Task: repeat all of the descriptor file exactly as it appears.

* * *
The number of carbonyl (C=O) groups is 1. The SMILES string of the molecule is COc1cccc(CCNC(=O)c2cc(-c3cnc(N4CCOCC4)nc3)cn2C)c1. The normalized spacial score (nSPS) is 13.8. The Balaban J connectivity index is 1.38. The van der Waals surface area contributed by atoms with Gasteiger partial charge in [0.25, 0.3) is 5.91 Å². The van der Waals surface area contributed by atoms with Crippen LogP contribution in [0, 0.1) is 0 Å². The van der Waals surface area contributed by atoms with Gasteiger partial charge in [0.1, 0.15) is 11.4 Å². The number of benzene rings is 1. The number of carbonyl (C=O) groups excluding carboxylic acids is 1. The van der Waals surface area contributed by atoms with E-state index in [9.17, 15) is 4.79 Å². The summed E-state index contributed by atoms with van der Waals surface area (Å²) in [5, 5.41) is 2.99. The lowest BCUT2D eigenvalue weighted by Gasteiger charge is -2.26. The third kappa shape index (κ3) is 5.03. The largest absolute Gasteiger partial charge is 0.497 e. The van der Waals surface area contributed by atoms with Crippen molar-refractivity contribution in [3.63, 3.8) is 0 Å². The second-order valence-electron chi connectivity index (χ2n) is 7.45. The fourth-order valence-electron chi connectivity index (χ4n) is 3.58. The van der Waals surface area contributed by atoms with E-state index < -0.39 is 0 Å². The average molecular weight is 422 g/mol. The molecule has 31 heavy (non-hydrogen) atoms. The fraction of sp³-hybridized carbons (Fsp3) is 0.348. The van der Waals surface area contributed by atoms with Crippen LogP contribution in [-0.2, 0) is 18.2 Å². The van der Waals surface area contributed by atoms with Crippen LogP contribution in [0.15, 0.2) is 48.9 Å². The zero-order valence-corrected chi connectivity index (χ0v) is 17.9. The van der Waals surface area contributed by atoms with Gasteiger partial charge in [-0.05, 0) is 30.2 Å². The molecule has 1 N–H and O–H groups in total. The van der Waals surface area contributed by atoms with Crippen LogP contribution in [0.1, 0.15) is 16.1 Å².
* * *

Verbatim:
The number of carbonyl (C=O) groups is 1. The SMILES string of the molecule is COc1cccc(CCNC(=O)c2cc(-c3cnc(N4CCOCC4)nc3)cn2C)c1. The normalized spacial score (nSPS) is 13.8. The Balaban J connectivity index is 1.38. The van der Waals surface area contributed by atoms with Gasteiger partial charge in [0.25, 0.3) is 5.91 Å². The van der Waals surface area contributed by atoms with Crippen LogP contribution in [0, 0.1) is 0 Å². The van der Waals surface area contributed by atoms with Gasteiger partial charge in [0.1, 0.15) is 11.4 Å². The number of benzene rings is 1. The number of carbonyl (C=O) groups excluding carboxylic acids is 1. The van der Waals surface area contributed by atoms with E-state index in [9.17, 15) is 4.79 Å². The summed E-state index contributed by atoms with van der Waals surface area (Å²) in [5, 5.41) is 2.99. The lowest BCUT2D eigenvalue weighted by Gasteiger charge is -2.26. The third kappa shape index (κ3) is 5.03. The largest absolute Gasteiger partial charge is 0.497 e. The van der Waals surface area contributed by atoms with Crippen molar-refractivity contribution in [3.63, 3.8) is 0 Å². The second-order valence-electron chi connectivity index (χ2n) is 7.45. The fourth-order valence-electron chi connectivity index (χ4n) is 3.58. The van der Waals surface area contributed by atoms with E-state index < -0.39 is 0 Å². The average molecular weight is 422 g/mol. The molecule has 31 heavy (non-hydrogen) atoms. The fraction of sp³-hybridized carbons (Fsp3) is 0.348. The van der Waals surface area contributed by atoms with Crippen LogP contribution in [-0.2, 0) is 18.2 Å². The van der Waals surface area contributed by atoms with Crippen LogP contribution in [0.15, 0.2) is 48.9 Å². The zero-order valence-corrected chi connectivity index (χ0v) is 17.9. The van der Waals surface area contributed by atoms with Gasteiger partial charge in [-0.05, 0) is 30.2 Å². The molecule has 1 N–H and O–H groups in total. The van der Waals surface area contributed by atoms with Crippen LogP contribution in [0.1, 0.15) is 16.1 Å².